President Donald Trump famously said, “I’m going to be working for you. I’m not going to have time to go play golf,” in August 2016. But he has visited his golf clubs once every 4.2 days since his inauguration, according to Trump Golf Count. If you include his other properties, that number spikes to one in three days, The Wall Street Journal reports. In total, NBC News says he teed off on 85 of the first 340 days of his presidency.
Let’s take a quick look at how Trump’s golf habit hurts the country, along with how he compares to Barack Obama (page 5) and with whom he loves to play golf (page 7).
1. Bottom line: These trips cost taxpayers money
The U.S. shells out for these excursions, to the tune of about $3 million each time he heads to Mar-a-Lago alone, The Washington Post writes. Since February 2017, the Secret Service has spent at least $144,975 strictly on golf cart rentals, USA Today reports. And by August 2017, the Secret Service had already racked up quite a bill for the president’s family’s protection. Secret Service Director Randolph “Tex” Alles told USA Today that more than 1,000 agents already hit the federally mandated caps for salary and overtime allowances that month. Those allowances should have lasted all year.
Next: You won’t believe how much local governments spend in overtime pay for Trump.
2. Local governments feel the weight of Trump’s golf habit
According to estimates provided to CNN by the Palm Beach County Sheriff’s Office, that department shoulders around $60,000 in overtime every day Trump spends in Florida. Earlier in 2017, local officials had to decide whether to raise taxes or cut services to pay for Trump’s golf outings. The local municipality did not have to make that call, fortunately, because the Federal Emergency Management Agency awarded $3.3 million to the Palm Beach County Sheriff’s Office for presidential protection, effectively just passing the buck.
Next: Trump’s golf habit does benefit one person’s bottom line.
3. The president’s properties still earn him money
CNN reports the president’s visits do help the bottom line at his properties. Trump transferred his business holdings to a trust run by his sons before taking office, but he stopped short of selling off his shares. Every time the president visits one of his clubs, it effectively acts as an advertisement for it. “The president’s incessant exploitation of his office to promote his properties is unprecedented in American history,” said Norm Eisen, chair of the Citizens for Responsibility and Ethics in Washington.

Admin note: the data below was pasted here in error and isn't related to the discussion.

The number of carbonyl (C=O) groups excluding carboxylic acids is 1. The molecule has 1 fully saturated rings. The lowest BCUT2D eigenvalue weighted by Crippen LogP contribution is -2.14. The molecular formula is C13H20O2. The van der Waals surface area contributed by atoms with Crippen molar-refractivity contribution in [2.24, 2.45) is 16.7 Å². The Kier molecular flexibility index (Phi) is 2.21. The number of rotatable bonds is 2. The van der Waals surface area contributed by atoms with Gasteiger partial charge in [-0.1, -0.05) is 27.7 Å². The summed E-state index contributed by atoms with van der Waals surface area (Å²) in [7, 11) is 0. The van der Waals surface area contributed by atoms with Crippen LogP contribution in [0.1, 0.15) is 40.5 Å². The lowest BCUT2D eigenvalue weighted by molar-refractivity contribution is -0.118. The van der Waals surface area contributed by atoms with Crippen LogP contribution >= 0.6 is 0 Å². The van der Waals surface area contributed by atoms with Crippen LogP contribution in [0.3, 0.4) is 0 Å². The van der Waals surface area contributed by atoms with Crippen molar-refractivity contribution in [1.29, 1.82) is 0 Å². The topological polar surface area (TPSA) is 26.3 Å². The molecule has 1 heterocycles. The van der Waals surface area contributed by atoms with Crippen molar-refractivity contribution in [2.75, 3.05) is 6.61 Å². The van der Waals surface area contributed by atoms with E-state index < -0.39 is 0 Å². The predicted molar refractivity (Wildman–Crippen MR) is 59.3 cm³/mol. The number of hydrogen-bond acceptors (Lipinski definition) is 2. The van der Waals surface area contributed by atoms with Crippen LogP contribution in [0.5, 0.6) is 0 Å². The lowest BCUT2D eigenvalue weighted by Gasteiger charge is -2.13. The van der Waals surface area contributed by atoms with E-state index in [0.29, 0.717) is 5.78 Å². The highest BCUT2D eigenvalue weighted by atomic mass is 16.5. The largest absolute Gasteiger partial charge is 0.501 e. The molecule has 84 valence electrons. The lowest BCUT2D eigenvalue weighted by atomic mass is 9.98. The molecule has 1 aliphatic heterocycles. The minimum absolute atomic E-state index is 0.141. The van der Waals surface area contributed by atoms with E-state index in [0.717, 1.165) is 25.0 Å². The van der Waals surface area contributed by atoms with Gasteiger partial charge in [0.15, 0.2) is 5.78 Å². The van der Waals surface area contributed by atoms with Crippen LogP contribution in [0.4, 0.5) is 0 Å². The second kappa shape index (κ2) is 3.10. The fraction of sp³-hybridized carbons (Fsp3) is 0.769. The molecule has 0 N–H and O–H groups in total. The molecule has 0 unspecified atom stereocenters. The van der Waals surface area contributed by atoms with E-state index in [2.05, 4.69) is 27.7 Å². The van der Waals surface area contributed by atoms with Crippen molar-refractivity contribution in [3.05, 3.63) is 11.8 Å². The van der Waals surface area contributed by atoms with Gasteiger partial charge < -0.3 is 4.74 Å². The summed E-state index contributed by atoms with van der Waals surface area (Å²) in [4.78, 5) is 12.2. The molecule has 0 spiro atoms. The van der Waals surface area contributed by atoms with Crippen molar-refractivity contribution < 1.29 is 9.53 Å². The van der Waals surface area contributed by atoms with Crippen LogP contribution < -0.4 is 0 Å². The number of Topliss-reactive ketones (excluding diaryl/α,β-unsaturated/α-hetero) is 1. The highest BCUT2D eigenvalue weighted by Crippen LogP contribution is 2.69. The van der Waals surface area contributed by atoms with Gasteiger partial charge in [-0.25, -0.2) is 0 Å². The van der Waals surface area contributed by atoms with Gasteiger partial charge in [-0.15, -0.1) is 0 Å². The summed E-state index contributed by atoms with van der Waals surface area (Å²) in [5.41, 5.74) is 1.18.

Next: How does Trump’s golf habit compare to Obama’s playing?
4. He plays more golf than his biggest rival
His golf games come as just one of the many things Trump lambasted former President Barack Obama for. Back in 2014, Trump criticized his predecessor for spending time on the links. He tweeted, “Can you believe that, with all of the problems and difficulties facing the U.S., President Obama spent the day playing golf. Worse than Carter.” However, PolitiFact did the math and discovered that, as of November, the sitting president had played golf 35 times while Obama had only played 24 times by the same point of his presidency.
It’s worth noting that Trump aides will often refuse to comment on whether Trump is actually playing. Because the number relies on private citizen sightings and pool reports, it might come in lower than reality.
Next: Is Obama or Trump the better golfer?
5. Who’s the better golfer?
NBC’s Golf Channel notes that Trump has said he would definitely win a match against Obama. Trump also said he’s won “many, many club championships.” (He hasn’t publicly shared that list, though.) But is that just Trump being competitive and confident? Or do his skills on the course back him up? CNBC reports that golfers say Trump has the best game of any president.
And Golf Digest seems to agree with Trump. The publication reported before Trump’s inauguration that “Donald Trump will be the 16th of the past 19 American presidents to play golf. And immediately upon entering office he will be the best player of the group, thanks to his current 2.8 Handicap Index and his 19 club championship victories.” Trump knocked John F. Kennedy out of first place as the best golfer to occupy the Oval Office. Currently, JFK takes second place, Dwight D. Eisenhower third — and Obama lands in ninth place.